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Hooks 101

Overview

Hooks are one of the fundamental building blocks of Airflow. At a high level, a hook is an abstraction of a specific API that allows Airflow to interact with an external system. Hooks are built into many operators, but they can also be used directly in DAG code.

In this guide, we’ll cover the basics of using hooks in Airflow and when to use them directly in DAG code. We’ll also walk through an example of implementing two different hooks in a DAG.

Over 200 Hooks are currently listed in the Astronomer Registry. If there isn’t one for your use case yet, you can write your own and share it with the community!

Hook Basics

Hooks wrap around APIs and provide methods to interact with different external systems. Because hooks standardize the way you can interact with external systems, using them makes your DAG code cleaner, easier to read, and less prone to errors.

To use a hook, you typically only need a connection ID to connect with an external system. More information on how to set up connections can be found in Managing your Connections in Apache Airflow or in the example section below.

All hooks inherit from the BaseHook class, which contains the logic to set up an external connection given a connection ID. On top of making the connection to an external system, each hook might contain additional methods to perform various actions within that system. These methods might rely on different Python libraries for these interactions.

For example, the S3Hook, which is one of the most widely used hooks, relies on the boto3 library to manage its connection with S3.

The S3Hook contains over 20 methods to interact with S3 buckets, including methods like:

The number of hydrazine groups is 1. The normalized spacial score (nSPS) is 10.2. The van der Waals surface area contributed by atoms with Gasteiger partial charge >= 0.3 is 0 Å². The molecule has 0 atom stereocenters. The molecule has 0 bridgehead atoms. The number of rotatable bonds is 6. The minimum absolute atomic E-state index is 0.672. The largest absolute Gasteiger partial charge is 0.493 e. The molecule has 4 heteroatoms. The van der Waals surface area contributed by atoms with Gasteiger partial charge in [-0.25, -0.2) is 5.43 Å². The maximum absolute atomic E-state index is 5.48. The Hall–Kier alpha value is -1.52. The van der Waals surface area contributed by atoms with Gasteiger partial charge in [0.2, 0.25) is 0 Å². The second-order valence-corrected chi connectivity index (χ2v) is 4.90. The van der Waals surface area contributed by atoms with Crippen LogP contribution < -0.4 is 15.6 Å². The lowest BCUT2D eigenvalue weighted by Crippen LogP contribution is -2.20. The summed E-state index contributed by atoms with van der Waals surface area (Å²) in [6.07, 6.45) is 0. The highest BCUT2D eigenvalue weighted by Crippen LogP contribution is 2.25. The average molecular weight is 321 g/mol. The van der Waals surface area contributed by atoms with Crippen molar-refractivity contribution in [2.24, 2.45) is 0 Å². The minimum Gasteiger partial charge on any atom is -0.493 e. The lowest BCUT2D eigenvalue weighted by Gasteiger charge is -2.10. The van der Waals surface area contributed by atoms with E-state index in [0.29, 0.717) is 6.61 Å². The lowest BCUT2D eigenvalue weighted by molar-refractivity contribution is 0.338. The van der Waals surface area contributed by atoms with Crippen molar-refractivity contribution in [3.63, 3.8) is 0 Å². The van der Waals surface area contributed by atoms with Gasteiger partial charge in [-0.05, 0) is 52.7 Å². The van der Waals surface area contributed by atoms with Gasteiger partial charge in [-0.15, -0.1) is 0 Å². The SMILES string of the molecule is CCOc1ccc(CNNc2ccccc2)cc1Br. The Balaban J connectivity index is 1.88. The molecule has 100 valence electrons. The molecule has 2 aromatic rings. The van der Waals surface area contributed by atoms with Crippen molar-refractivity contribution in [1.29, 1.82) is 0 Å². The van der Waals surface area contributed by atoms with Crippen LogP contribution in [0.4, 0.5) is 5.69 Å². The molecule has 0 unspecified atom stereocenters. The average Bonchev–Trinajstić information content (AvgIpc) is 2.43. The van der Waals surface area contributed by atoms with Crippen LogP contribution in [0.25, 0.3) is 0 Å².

• check_for_bucket: Checks if a bucket with a specific name exists.
  • list_prefixes: Lists prefixes in a bucket according to specified parameters.
  • list_keys: Lists keys in a bucket according to specified parameters.
  • load_file: Loads a local file to S3.
  • download_file: Downloads a file from the S3 location to the local file system.

When to Use Hooks

Since hooks are the building blocks of operators, their use in Airflow is often abstracted away from the DAG author. However, there are some cases when you should use hooks directly in a Python function in your DAG. The following are general guidelines when using hooks in Airflow:

  • Hooks should always be used over manual API interaction to connect to external systems.
  • If you write a custom operator to interact with an external system, it should use a hook to do so.
  • If an operator with built-in hooks exists for your specific use case, then it is best practice to use the operator over setting up hooks manually.
  • If you regularly need to connect to an API for which no hook exists yet, consider writing your own and sharing it with the community!

Example Implementation

The following example shows how you can use two hooks (S3Hook and SlackHook) to retrieve values from files in an S3 bucket, run a check on them, post the result of the check on Slack, and log the response of the Slack API.

For this use case, we use hooks directly in our Python functions because none of the existing S3 Operators can read data from several files within an S3 bucket. Similarly, none of the existing Slack Operators can return the response of a Slack API call, which you might want to log for monitoring purposes.

The full source code of the hooks used can be found here:

Before running the example DAG, make sure you have the necessary Airflow providers installed. If you are using the Astro CLI, you can do this by adding the following packages to your requirements.txt:

apache-airflow-providers-amazon
apache-airflow-providers-slack

Next you will need to set up connections to the S3 bucket and Slack in the Airflow UI.

  1. Go to Admin -> Connections and click on the plus sign to add a new connection.